The Journey of a TV Spot from Production to Broadcast (Part 4)

The end result of this journey…

A television commercial that the production company produced in very high quality, is heavily compressed for digital delivery (as required by broadcast and cable stations), likely transcoded to conform to stations’ servers, compressed again by the cable company feed, then further distorted when it hits a flat screen TV. Each step degrading the quality of the commercial. Finally the consumer views this degraded commercial against national feed high definition programming that has not been forced to endure so much heavy compression. Not a good, nor fair comparison.

Once the commercial leaves the hands of the production company, this quality degrading process is completely out of the control of clients, advertising agencies, and production companies.

In summary, in the current economic climate, most television stations in markets ranked ten or below are not rushing to re-tool their equipment to allow them to accept high definition TV spots. In fact, in Hampton Roads, we contacted all the broadcast stations and Cox Cable and were told they plan on re-tooling to accept high definition TV spots in three to five years, with three years being the average! While the broadcast and television networks tout high definition to the consumer, they actually only deliver high definition when they are feeding from the national network or their local news; any TV spot that is inserted locally will not be broadcast in high definition and in fact will look somewhat worse than the old CRT televisions of just a few years ago. So we, the advertiser, advertising agencies, and production companies, are stuck with the consumer expecting beautiful sound and picture but getting much less from our TV spots.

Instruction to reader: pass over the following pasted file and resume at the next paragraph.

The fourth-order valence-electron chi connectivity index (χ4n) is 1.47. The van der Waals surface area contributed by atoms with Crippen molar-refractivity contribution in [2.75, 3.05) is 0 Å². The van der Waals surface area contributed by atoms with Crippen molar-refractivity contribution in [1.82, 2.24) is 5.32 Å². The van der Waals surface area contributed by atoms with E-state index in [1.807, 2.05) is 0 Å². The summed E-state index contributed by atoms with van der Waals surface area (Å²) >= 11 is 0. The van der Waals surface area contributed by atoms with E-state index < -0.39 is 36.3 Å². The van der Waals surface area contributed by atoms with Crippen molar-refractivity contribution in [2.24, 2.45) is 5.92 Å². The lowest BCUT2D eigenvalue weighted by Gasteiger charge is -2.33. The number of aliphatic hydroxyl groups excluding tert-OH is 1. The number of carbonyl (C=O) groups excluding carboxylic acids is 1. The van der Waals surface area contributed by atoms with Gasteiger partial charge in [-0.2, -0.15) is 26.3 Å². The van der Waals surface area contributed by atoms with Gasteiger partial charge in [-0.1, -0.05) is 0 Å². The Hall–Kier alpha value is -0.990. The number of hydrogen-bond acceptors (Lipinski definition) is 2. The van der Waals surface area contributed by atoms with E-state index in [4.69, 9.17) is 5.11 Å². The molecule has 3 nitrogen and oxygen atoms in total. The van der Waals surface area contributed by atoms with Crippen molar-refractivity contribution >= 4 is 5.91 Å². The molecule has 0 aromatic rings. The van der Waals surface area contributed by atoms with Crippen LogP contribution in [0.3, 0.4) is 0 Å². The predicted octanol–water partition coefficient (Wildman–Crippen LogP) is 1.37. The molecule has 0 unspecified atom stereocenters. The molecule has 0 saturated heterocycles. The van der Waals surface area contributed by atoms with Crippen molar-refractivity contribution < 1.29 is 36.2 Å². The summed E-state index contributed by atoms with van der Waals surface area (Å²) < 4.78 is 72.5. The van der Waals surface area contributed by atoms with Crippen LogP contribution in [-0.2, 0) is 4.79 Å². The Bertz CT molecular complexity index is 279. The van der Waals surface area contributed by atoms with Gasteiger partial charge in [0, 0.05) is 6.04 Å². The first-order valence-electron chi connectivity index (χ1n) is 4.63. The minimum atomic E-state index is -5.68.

So what can we do?

First, educate yourself on the process and understand that when you see your spot on a flat screen TV and it doesn’t look nearly as good as the spots that come down the national high definition feed, that it’s not your advertising agency’s fault nor the production company’s. It is the result of television stations’ incomplete transition to digital television. Television stations did go digital for broadcasting programs, but they haven’t finished the transition; now they must re-tool their equipment to allow them to accept high definition TV spots.

Second, in the production process, choose a quality advertising agency that you know will choose a quality video production vendor who will shoot the video at the highest quality possible given the budget. And be aware that there are many quality levels of HD; if someone says your spot will be shot in HD make sure it is shot in the highest quality HD. HDV is not high definition quality. If the source video is high quality, then it will better withstand the multiple compression processes it will have to endure on its way to the consumer’s flat screen television. Your spot will still not look like true HD, but it will look as good as you can get at this time, given the compression requirements.

Third, complain often and loudly to the local television stations and cable companies. They will only move faster on replacing their equipment to accept local high definition TV spots when it hits them in the pocketbook with unsatisfied advertisers. Once broadcast stations re-tool to accept spots produced in HD will the HD spots you are paying to produce finally look like the HD quality you and your clients deserve to see on the screen.

Bob Smith, President
Earworks Media
5245 Cleveland St., Suite 210
Va. Beach, VA 23462

If you want to learn more you will have to dig deep, mainly in professional video production forums. Google will bring up much more information. Below are some good links:

By: Earworks Media

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